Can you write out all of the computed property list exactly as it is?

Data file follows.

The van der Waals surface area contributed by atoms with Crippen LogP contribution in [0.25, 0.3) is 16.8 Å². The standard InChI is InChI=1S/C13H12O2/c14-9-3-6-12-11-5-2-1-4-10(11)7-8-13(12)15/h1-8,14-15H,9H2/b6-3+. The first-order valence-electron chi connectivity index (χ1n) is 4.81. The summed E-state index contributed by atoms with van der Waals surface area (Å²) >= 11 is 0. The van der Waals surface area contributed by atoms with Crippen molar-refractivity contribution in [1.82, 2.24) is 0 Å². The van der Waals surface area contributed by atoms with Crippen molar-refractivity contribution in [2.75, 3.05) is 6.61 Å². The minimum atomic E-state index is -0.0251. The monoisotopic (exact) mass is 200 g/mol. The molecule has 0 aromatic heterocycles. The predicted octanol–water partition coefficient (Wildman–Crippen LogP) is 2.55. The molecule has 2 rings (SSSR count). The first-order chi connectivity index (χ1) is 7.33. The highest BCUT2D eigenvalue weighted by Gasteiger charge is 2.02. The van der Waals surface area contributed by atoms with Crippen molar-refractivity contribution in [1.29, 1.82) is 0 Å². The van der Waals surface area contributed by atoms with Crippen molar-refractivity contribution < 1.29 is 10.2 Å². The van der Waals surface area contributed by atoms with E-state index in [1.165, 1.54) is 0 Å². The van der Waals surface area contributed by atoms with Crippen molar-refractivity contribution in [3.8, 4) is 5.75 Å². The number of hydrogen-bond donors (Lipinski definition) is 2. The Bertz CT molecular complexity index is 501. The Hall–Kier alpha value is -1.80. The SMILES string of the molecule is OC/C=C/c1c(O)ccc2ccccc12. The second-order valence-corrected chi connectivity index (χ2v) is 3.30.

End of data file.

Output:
The van der Waals surface area contributed by atoms with Crippen LogP contribution in [0.25, 0.3) is 16.8 Å². The standard InChI is InChI=1S/C13H12O2/c14-9-3-6-12-11-5-2-1-4-10(11)7-8-13(12)15/h1-8,14-15H,9H2/b6-3+. The first-order valence-electron chi connectivity index (χ1n) is 4.81. The summed E-state index contributed by atoms with van der Waals surface area (Å²) >= 11 is 0. The van der Waals surface area contributed by atoms with Crippen molar-refractivity contribution in [1.82, 2.24) is 0 Å². The van der Waals surface area contributed by atoms with Crippen molar-refractivity contribution in [2.75, 3.05) is 6.61 Å². The minimum atomic E-state index is -0.0251. The monoisotopic (exact) mass is 200 g/mol. The molecule has 0 aromatic heterocycles. The predicted octanol–water partition coefficient (Wildman–Crippen LogP) is 2.55. The molecule has 2 rings (SSSR count). The first-order chi connectivity index (χ1) is 7.33. The highest BCUT2D eigenvalue weighted by Gasteiger charge is 2.02. The van der Waals surface area contributed by atoms with Crippen molar-refractivity contribution in [1.29, 1.82) is 0 Å². The van der Waals surface area contributed by atoms with Crippen molar-refractivity contribution < 1.29 is 10.2 Å². The van der Waals surface area contributed by atoms with E-state index in [1.165, 1.54) is 0 Å². The van der Waals surface area contributed by atoms with Crippen molar-refractivity contribution in [3.8, 4) is 5.75 Å². The number of hydrogen-bond donors (Lipinski definition) is 2. The Bertz CT molecular complexity index is 501. The Hall–Kier alpha value is -1.80. The SMILES string of the molecule is OC/C=C/c1c(O)ccc2ccccc12. The second-order valence-corrected chi connectivity index (χ2v) is 3.30.